The DP took into account the respondent’s:

  • Age and location.
  • May be harsh in its consequences for the personal and economic situation of an employee.
  • Where the dismissal caused damage to the employee’s reputation which restricted the ability to obtain further employment.
  • Where an employee is engaged under a subclass 457 visa faced deportation as a consequence of the termination.
  • Where the employee had extensive and exemplary service, was the primary breadwinner for his family and was unlikely to secure further employment because of his age.

The applicant sought reinstatement to his former position.

Reinstatement was recently considered at some length in Nguyen and Le v Vietnamese Community in Australia t/a Vietnamese Community Ethnic School South Australia Chapter (Nguyen). Considering a range of authorities the Full Bench stated:

“We would observe that to describe reinstatement as the ‘primary remedy’, is to simply recognise that reinstatement is the first, perhaps even the foremost, remedy under the Act. The relevant question in determining whether to grant the remedy of reinstatement of an employee in relation to a dismissal that is found to have been ‘unfair’ is whether reinstatement is appropriate in the particular case.”

“Reinstatement might be inappropriate in a whole range of circumstances, for example if such an order would be futile such as where reinstatement of an employee would almost certainly lead to a further termination of the employee’s employment because the employer has since discovered that the employee engaged in an act of serious misconduct which was only discovered after the employee’s termination or if the employer no longer conducts a business into which the employee may be reappointed. The fact that the employer has filled the position previously occupied by the dismissed employee would rarely, of itself, justify a conclusion that reinstatement was not appropriate”

The Full Bench then considered the approach to be adopted in considering an argument that reinstatement would be inappropriate because there has been a loss of trust and confidence:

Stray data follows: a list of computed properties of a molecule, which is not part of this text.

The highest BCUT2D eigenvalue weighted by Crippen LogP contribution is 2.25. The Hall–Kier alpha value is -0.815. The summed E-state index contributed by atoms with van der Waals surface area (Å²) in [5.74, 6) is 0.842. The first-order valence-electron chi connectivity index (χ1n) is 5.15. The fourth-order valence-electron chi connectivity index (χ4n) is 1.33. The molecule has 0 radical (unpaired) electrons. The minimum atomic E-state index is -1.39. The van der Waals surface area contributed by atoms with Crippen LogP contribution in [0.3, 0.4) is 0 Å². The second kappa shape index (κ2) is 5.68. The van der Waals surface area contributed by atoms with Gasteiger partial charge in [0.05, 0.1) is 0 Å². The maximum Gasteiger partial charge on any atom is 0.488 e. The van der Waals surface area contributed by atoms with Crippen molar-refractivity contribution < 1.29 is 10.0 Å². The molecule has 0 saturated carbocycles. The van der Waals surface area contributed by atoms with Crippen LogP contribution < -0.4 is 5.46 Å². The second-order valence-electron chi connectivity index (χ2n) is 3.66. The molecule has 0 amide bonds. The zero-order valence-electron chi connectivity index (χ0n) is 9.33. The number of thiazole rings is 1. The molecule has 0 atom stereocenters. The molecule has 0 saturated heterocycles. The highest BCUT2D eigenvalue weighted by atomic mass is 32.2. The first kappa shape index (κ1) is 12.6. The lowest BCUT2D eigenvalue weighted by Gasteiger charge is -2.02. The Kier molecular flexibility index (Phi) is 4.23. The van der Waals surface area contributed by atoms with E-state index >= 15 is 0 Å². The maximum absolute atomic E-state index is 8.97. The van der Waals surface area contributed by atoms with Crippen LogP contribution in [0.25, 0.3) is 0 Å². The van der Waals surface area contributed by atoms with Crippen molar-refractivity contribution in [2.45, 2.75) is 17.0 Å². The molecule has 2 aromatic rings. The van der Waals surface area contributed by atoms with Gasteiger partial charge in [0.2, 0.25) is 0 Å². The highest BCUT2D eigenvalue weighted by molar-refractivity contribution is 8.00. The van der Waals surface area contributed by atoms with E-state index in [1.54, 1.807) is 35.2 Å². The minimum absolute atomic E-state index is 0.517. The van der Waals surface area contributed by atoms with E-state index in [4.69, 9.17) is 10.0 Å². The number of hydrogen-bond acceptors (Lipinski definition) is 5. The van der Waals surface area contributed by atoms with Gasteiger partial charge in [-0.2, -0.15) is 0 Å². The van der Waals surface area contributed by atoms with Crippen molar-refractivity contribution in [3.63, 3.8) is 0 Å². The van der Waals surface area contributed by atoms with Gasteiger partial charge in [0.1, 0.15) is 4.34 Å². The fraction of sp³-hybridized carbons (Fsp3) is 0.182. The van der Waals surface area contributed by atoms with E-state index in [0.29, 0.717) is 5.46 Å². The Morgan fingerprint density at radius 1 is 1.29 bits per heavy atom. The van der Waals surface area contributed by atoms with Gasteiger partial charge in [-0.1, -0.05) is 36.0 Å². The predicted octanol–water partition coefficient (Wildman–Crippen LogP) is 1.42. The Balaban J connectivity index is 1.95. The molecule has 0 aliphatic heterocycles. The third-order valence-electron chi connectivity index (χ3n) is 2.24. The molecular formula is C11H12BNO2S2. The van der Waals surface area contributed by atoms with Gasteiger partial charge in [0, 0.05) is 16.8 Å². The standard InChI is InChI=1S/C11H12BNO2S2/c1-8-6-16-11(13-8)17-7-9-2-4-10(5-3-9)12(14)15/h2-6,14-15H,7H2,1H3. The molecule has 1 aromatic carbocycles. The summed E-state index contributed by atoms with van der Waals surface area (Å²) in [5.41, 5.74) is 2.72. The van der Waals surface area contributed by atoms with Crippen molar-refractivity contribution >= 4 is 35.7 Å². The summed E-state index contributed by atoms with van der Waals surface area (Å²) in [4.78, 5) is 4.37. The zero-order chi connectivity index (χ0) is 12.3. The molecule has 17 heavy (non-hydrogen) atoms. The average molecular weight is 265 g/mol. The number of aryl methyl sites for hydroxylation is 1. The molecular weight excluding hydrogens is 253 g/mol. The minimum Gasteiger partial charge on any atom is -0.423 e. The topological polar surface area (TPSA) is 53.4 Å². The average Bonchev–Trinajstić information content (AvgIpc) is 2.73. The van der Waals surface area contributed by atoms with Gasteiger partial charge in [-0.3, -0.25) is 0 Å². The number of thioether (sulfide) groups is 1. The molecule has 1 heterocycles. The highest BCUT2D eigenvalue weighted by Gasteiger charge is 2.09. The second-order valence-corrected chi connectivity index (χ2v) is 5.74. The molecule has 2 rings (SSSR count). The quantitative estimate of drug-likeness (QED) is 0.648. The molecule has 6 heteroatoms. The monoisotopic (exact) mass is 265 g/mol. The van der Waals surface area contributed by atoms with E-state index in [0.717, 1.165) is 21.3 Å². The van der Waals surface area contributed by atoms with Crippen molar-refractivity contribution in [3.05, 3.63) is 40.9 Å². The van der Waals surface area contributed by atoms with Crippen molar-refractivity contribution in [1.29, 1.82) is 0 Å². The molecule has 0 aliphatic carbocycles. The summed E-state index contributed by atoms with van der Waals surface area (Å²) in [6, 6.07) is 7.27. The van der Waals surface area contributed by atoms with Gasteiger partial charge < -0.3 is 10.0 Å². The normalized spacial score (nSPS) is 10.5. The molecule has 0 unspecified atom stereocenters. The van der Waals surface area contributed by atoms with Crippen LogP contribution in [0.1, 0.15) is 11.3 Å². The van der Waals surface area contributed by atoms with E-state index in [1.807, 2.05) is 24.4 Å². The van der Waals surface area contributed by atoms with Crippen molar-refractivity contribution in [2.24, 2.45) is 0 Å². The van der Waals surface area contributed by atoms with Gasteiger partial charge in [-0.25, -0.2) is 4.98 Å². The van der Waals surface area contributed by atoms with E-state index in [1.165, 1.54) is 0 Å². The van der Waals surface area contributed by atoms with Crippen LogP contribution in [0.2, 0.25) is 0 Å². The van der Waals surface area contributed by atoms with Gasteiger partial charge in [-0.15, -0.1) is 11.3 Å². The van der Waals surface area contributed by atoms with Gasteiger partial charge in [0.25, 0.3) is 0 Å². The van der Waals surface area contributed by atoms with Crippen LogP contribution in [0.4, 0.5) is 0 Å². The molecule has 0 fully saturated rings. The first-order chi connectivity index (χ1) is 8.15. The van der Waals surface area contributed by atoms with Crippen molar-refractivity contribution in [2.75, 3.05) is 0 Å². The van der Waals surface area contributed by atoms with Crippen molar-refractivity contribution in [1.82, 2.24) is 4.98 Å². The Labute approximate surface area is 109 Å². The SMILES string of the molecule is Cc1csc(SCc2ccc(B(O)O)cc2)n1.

• Whether there has been a loss of trust and confidence is a relevant consideration is not the sole criterion or even a necessary one in determining whether or not to order reinstatement.
  • Each case must be decided on its own facts, including the nature of the employment concerned. There may be a limited number of circumstances in which any ripple on the surface of the employment relationship will destroy its viability but in most cases the employment relationship is capable of withstanding some friction and doubts.
  • Ultimately, the question is whether there can be a sufficient level of trust and confidence restored to make the relationship viable and productive.

Finding

The DP reinstated the applicant, with the amount of monies paid in compensation for loss of remuneration to discussed by the parties (there will be some discount).

Greg Reiffel Industrial Relations & Human Resources Consulting has been providing the following services to businesses for over 30 years:

 

  • General HR and IR advisory service.
  • Fair Work Commission representation (eg unfair dismissals, adverse actions, etc.).
  • Workplace investigations and mediations.
  • Policies and procedures.
  • Discipline & Termination.
  • People Audits (are you at risk of prosecution?).
  • Enterprise Agreements, Contracts of Employment, Individual Flexibility Agreements.
  • On-site HR services.

Contact Greg on 0438 906 050 or mailto: greg@gregreiffelconsulting.com.au.